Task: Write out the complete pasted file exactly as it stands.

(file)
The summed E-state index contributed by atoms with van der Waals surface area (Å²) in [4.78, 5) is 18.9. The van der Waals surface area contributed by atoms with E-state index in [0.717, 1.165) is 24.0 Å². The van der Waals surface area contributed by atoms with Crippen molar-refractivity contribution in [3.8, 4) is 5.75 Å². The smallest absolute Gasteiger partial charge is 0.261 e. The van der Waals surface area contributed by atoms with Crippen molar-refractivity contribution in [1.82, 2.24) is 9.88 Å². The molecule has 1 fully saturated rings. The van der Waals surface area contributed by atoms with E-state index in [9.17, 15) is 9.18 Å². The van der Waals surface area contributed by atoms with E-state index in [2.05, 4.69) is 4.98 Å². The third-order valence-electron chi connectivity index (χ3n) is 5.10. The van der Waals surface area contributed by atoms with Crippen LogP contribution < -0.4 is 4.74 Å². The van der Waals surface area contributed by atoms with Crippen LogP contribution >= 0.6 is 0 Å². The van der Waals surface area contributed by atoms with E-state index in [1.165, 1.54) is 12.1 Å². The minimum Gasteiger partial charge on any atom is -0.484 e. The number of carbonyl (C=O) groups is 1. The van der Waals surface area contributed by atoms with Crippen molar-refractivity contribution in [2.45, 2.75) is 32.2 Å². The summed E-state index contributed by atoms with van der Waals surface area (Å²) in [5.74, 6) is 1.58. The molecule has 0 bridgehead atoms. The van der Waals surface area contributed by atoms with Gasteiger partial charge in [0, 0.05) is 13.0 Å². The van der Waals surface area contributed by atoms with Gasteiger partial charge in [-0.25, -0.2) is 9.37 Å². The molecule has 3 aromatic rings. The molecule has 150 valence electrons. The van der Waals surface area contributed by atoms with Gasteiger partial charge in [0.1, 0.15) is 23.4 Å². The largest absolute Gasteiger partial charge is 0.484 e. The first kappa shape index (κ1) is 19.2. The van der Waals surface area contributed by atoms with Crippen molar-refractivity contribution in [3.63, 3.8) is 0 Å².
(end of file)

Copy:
The summed E-state index contributed by atoms with van der Waals surface area (Å²) in [4.78, 5) is 18.9. The van der Waals surface area contributed by atoms with E-state index in [0.717, 1.165) is 24.0 Å². The van der Waals surface area contributed by atoms with Crippen molar-refractivity contribution in [3.8, 4) is 5.75 Å². The smallest absolute Gasteiger partial charge is 0.261 e. The van der Waals surface area contributed by atoms with Crippen molar-refractivity contribution in [1.82, 2.24) is 9.88 Å². The molecule has 1 fully saturated rings. The van der Waals surface area contributed by atoms with E-state index in [9.17, 15) is 9.18 Å². The van der Waals surface area contributed by atoms with E-state index in [2.05, 4.69) is 4.98 Å². The third-order valence-electron chi connectivity index (χ3n) is 5.10. The van der Waals surface area contributed by atoms with Crippen LogP contribution < -0.4 is 4.74 Å². The van der Waals surface area contributed by atoms with Crippen LogP contribution >= 0.6 is 0 Å². The van der Waals surface area contributed by atoms with E-state index in [1.165, 1.54) is 12.1 Å². The minimum Gasteiger partial charge on any atom is -0.484 e. The number of carbonyl (C=O) groups is 1. The van der Waals surface area contributed by atoms with Crippen molar-refractivity contribution in [2.45, 2.75) is 32.2 Å². The summed E-state index contributed by atoms with van der Waals surface area (Å²) in [5.74, 6) is 1.58. The molecule has 0 bridgehead atoms. The van der Waals surface area contributed by atoms with Gasteiger partial charge in [0, 0.05) is 13.0 Å². The van der Waals surface area contributed by atoms with Gasteiger partial charge in [-0.25, -0.2) is 9.37 Å². The molecule has 3 aromatic rings. The molecule has 150 valence electrons. The van der Waals surface area contributed by atoms with Gasteiger partial charge in [0.1, 0.15) is 23.4 Å². The largest absolute Gasteiger partial charge is 0.484 e. The first kappa shape index (κ1) is 19.2. The van der Waals surface area contributed by atoms with Crippen molar-refractivity contribution in [3.63, 3.8) is 0 Å².